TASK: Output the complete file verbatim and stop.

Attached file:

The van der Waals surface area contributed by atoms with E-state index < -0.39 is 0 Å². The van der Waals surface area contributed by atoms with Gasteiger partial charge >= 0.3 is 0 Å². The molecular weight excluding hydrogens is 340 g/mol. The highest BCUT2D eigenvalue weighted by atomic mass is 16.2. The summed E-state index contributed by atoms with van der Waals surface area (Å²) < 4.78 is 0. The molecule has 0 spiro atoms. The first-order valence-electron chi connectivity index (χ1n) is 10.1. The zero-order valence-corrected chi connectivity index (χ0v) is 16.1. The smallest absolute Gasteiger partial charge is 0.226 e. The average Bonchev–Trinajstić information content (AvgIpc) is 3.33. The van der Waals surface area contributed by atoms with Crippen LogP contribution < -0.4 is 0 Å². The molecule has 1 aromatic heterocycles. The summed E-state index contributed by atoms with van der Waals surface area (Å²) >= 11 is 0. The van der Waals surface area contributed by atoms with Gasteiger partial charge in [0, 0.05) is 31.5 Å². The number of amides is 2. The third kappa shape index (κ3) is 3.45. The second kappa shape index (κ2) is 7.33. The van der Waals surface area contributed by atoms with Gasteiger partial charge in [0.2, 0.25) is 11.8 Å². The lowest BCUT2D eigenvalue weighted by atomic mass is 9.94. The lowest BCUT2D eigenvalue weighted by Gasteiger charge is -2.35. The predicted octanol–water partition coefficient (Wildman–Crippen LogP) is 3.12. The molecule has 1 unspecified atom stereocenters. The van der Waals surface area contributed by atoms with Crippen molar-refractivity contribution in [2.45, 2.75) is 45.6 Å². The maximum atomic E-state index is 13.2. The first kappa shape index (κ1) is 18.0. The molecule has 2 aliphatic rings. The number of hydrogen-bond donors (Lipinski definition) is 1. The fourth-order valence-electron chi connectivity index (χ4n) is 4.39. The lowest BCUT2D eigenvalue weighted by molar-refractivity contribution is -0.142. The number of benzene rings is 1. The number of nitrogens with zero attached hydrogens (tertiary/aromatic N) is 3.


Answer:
The van der Waals surface area contributed by atoms with E-state index < -0.39 is 0 Å². The van der Waals surface area contributed by atoms with Gasteiger partial charge >= 0.3 is 0 Å². The molecular weight excluding hydrogens is 340 g/mol. The highest BCUT2D eigenvalue weighted by atomic mass is 16.2. The summed E-state index contributed by atoms with van der Waals surface area (Å²) < 4.78 is 0. The molecule has 0 spiro atoms. The first-order valence-electron chi connectivity index (χ1n) is 10.1. The zero-order valence-corrected chi connectivity index (χ0v) is 16.1. The smallest absolute Gasteiger partial charge is 0.226 e. The average Bonchev–Trinajstić information content (AvgIpc) is 3.33. The van der Waals surface area contributed by atoms with Crippen LogP contribution < -0.4 is 0 Å². The molecule has 1 aromatic heterocycles. The summed E-state index contributed by atoms with van der Waals surface area (Å²) >= 11 is 0. The van der Waals surface area contributed by atoms with Gasteiger partial charge in [0, 0.05) is 31.5 Å². The number of amides is 2. The third kappa shape index (κ3) is 3.45. The second kappa shape index (κ2) is 7.33. The van der Waals surface area contributed by atoms with Gasteiger partial charge in [0.2, 0.25) is 11.8 Å². The lowest BCUT2D eigenvalue weighted by atomic mass is 9.94. The lowest BCUT2D eigenvalue weighted by Gasteiger charge is -2.35. The predicted octanol–water partition coefficient (Wildman–Crippen LogP) is 3.12. The molecule has 1 unspecified atom stereocenters. The van der Waals surface area contributed by atoms with Crippen molar-refractivity contribution in [2.45, 2.75) is 45.6 Å². The maximum atomic E-state index is 13.2. The first kappa shape index (κ1) is 18.0. The molecule has 2 aliphatic rings. The number of hydrogen-bond donors (Lipinski definition) is 1. The fourth-order valence-electron chi connectivity index (χ4n) is 4.39. The lowest BCUT2D eigenvalue weighted by molar-refractivity contribution is -0.142. The number of benzene rings is 1. The number of nitrogens with zero attached hydrogens (tertiary/aromatic N) is 3.